This short essay explains the difference of Symbolic Logic System, (Hilbert's) Formalism, in today's math foundation context, and the meaning of today's common math practice of using axioms in text books, its relation to logicism and formalism.
Logicism, a Symbolic Logic System as foundation of math, is today known as Mathematical Logic. It went thru several names in recent history as the subject matured: predicate logic, first order logic, symbolic logic, mathematical logic. As such, it is effectively a study of Formal Language systems. A Formal Language basically means starting with some “symbol strings” called “axioms”, and with given rules to derive more symbol strings called “theorems”.
Formalism in our context, is basically the beginning of the study on mathematical logic, in particular Hilbert's own idea of it, his perspective of mathematics as form manipulation. Today, it basically refers to the idea of inference rules, also known as production rules, string transformation, term rewrite system.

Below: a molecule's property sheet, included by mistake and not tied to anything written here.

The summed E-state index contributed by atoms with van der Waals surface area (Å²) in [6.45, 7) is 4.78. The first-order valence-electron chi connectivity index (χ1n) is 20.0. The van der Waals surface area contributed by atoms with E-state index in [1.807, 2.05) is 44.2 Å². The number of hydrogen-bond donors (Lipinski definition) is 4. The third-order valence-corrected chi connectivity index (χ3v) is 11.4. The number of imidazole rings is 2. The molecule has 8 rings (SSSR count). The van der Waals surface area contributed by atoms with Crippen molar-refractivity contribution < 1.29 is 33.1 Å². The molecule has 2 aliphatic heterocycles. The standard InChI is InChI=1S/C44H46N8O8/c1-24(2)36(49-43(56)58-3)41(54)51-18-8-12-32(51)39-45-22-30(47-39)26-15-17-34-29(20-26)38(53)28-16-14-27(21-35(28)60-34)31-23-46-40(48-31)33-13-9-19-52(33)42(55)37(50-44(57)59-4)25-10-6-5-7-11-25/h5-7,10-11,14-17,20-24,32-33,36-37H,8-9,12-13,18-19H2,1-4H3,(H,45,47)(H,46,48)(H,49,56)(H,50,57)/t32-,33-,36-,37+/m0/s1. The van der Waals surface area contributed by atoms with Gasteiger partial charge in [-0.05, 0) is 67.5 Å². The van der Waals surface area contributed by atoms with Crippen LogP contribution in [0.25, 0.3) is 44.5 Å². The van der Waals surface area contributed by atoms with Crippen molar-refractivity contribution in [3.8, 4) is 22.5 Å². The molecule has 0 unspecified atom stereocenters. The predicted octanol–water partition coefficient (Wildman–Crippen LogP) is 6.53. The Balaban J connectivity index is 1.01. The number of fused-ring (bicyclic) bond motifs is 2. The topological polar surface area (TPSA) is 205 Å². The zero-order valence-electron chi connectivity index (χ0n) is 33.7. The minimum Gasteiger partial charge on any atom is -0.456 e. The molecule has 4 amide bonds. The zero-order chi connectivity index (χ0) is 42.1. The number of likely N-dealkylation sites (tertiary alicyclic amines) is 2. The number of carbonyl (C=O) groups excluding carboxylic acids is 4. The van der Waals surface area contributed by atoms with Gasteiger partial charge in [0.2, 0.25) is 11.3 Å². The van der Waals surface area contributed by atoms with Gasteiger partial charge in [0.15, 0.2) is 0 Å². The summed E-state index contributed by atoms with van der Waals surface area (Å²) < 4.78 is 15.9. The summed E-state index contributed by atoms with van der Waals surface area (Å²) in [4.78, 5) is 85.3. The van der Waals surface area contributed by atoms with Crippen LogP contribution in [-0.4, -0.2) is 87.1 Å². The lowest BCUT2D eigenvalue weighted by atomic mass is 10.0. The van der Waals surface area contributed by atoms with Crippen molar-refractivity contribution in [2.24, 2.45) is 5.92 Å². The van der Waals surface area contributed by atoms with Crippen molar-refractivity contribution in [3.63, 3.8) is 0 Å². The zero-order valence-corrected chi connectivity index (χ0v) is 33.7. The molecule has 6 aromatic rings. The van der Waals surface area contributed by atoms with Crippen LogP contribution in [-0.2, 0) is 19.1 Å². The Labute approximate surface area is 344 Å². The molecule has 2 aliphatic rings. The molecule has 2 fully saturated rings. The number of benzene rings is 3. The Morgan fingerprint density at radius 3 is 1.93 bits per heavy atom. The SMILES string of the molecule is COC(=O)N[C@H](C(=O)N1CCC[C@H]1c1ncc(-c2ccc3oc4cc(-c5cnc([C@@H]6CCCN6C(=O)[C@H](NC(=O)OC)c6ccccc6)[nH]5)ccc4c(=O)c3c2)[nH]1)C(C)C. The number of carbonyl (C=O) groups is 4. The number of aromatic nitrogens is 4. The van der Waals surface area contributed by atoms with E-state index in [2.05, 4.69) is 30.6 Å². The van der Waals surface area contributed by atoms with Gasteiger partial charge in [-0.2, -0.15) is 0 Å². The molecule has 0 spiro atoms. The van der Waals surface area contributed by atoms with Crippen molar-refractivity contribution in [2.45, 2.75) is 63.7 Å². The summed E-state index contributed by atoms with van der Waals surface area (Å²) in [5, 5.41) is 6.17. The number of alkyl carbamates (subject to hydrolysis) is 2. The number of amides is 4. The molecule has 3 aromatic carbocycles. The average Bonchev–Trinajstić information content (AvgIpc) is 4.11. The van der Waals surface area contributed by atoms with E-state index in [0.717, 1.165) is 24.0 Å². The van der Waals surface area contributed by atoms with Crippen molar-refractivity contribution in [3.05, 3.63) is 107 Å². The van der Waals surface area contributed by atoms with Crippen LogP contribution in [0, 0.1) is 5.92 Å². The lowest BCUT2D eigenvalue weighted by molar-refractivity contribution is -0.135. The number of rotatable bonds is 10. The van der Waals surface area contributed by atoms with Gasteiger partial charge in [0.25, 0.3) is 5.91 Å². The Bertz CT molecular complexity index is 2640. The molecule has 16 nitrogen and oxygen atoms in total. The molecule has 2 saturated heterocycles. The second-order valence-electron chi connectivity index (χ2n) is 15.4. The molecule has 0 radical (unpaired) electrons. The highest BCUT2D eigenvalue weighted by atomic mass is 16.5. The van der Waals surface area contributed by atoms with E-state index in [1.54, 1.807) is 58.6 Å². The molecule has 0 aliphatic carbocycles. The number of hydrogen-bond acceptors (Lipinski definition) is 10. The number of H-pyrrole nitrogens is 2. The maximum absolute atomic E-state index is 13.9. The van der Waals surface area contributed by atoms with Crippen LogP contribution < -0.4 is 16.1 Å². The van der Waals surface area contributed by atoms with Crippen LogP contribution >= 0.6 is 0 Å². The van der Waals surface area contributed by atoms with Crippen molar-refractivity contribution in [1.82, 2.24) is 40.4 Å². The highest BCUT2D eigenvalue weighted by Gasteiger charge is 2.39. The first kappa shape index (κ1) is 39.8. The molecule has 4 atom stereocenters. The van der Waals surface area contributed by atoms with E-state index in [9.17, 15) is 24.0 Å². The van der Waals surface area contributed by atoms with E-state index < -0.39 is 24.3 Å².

Russell's Logicism, again, is also a early conception of mathematical logic studies. In particular, Russel's logicism is he and Whitehead's work on the foundation of mathematics as a logic system. Now, in our context, we want to know what is the relation between Mathematical Logic and Formalism. Basically, today, not much. They are just 2 aspects/emphasis of the same studies. “Mathematical Logic” refers to the study of Formal Languages, while Formalism refers to the philosophy or practice of using Formal Language as a foundation or approach to doing mathematics.
Now, Axiomatic System, is pretty much the odd man out here in our context. A axiomatic system in mathematics, pretty much means a math subject done by developing from a set of axioms. It is primarily a approach to rigor in mathematics. A math done axiomatically, does not necessarily mean it is done in a mathematical logic or formalism style. Often, it is done using Set Theory as a foundation. Now, what's the relation of Set Theory to Mathematical Logic? … they are somewhat disparate subjects… usually have different contexts.
It turns out, there is a active academic community that shares the exact concerns i had. Namely, it is mostly part of the community who advocate “Calculational Proofs”. And, a notable major figure is Edsger Dijkstra (1930 〜 2002). This community is also associated with the community of doing automatic theorem proving. In fact, a systematic formulation of math notations for formalism/“calculational proofs” have been presented.